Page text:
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Wednesday, May 25, 2016

Barilla’s Principles for Sustainable Packaging
 

The role of packaging is pivotal for food companies: it protects the product, keeping it from spoiling and enabling it to be consumed away from where it was produced.
Barilla has always been very attentive to the quality of its packaging, both in designing new solutions and constantly improving the packaging it has already developed.
Over the last decades, packaging has been evolving and continually improving with the introduction of the “Sustainable packaging” principle, requiring packaging design and methods to be re-specified in line with the times.
Barilla’s first guidelines for packaging design appeared back in 1997. Today the “Barilla Guidelines for Sustainable Packaging Design” have been designed:

  1. Reducing the quantity of material in packaging
  2. Utilizing recyclable packaging
  3. Utilizing materials from responsibly managed forests
  4. Validating the choice of technical packaging solutions using LCA impact analysis
  5. Utilizing materials coming from renewable sources not in competition with food chains

REDUCING THE QUANTITY OF MATERIAL IN PACKAGING
The packaging system has been designed in compliance with the guidelines of EU Directive 94/62 on Packaging and Packaging waste. Some of the main goals are:

  • Reducing the quantity of packaging material, utilizing all of the technological tools and latest materials on the market.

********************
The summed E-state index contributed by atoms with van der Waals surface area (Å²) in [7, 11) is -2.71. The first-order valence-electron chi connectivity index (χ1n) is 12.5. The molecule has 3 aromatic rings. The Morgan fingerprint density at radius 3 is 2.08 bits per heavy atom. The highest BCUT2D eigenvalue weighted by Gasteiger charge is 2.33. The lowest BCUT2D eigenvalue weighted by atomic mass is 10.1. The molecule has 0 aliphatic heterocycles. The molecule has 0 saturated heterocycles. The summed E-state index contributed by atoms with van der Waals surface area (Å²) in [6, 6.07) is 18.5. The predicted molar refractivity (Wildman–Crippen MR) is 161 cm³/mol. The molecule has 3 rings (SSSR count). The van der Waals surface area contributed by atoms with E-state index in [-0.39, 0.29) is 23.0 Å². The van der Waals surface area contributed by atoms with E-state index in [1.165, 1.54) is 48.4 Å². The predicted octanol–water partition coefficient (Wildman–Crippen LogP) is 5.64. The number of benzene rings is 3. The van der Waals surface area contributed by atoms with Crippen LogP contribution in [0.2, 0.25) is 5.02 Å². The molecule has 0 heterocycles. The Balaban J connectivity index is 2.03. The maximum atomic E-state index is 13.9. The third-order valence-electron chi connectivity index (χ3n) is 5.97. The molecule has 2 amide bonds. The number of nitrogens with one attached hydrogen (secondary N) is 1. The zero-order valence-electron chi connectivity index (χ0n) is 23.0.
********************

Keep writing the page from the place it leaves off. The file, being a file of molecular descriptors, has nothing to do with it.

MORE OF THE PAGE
• Minimizing the use of composed materials, focusing choices on materials made up of homogeneous components that are easier to dispose of after consumption.
  • Seeking logistical optimization to maximize saturation in storage and transportation.

 
UTILIZING RECYCLABLE PACKAGING
One of the main drivers of the choice of packaging is its suitability for recycling. Deciding which materials to utilize, therefore, becomes very important, with the preference being for recyclable materials when the product organoleptic characteristics allow it.
To help consumers to differentiate correctly, Barilla have devised special icons to feature on product packaging. Five different symbols have been created:

 
 
UTILIZING PAPERBOARD AND CARDBOARD FROM RESPONSIBLY MANAGED FORESTS
Barilla’s approach to responsible management of its paper and cardboard packaging is to utilise virgin fibre materials from supply chains managed in line with the FSC or PEFC standards that guarantee sustainable forest management based on environmental protection, respect for for human rights and cultural traditions, and the promotion of economically sustainable forestry activities.
 
VALIDATING THE CHOICE OF TECHNICAL PACKAGING SOLUTIONS USING LCA IMPACT ANALYSIS
Life Cycle Assessment (LCA) is a methodology for studying and quantifying the environmental impacts generated along the production chain, from the production of raw materials to the disposal of finished products. The rules for conducting an LCA analysis are defined by ISO (International Standard Organization) standards 14040 and 14044. Barilla has made this into a straightforward, smart system by creating the LCA Pack Design Tool: a fast and efficient calculation tool for verifying environmental performance and comparing different solutions at the packaging design phase. The tool is used for significant changes of packaging, compared to the reference category; when the change applies to the whole category a thorough study is carried out.
 
UTILIZING MATERIALS COMING FROM RENEWABLE SOURCES NOT IN COMPETITION WITH FOOD CHAINS
Barilla will use materials, to produce its packaging, which come from renewable sources, not in competition with food chains, such as: trees, agro food scraps, and whatever will become available in the future, according to the upcoming technologies.
For paper and cardboard the goal is easily reached, raw materials are already coming from renewable sources different from those related with food chain.
For plastics, we will look for innovative materials that can keep the same performances of the current ones, in terms of food protection, efficiency of the packing lines, and processability with our processes.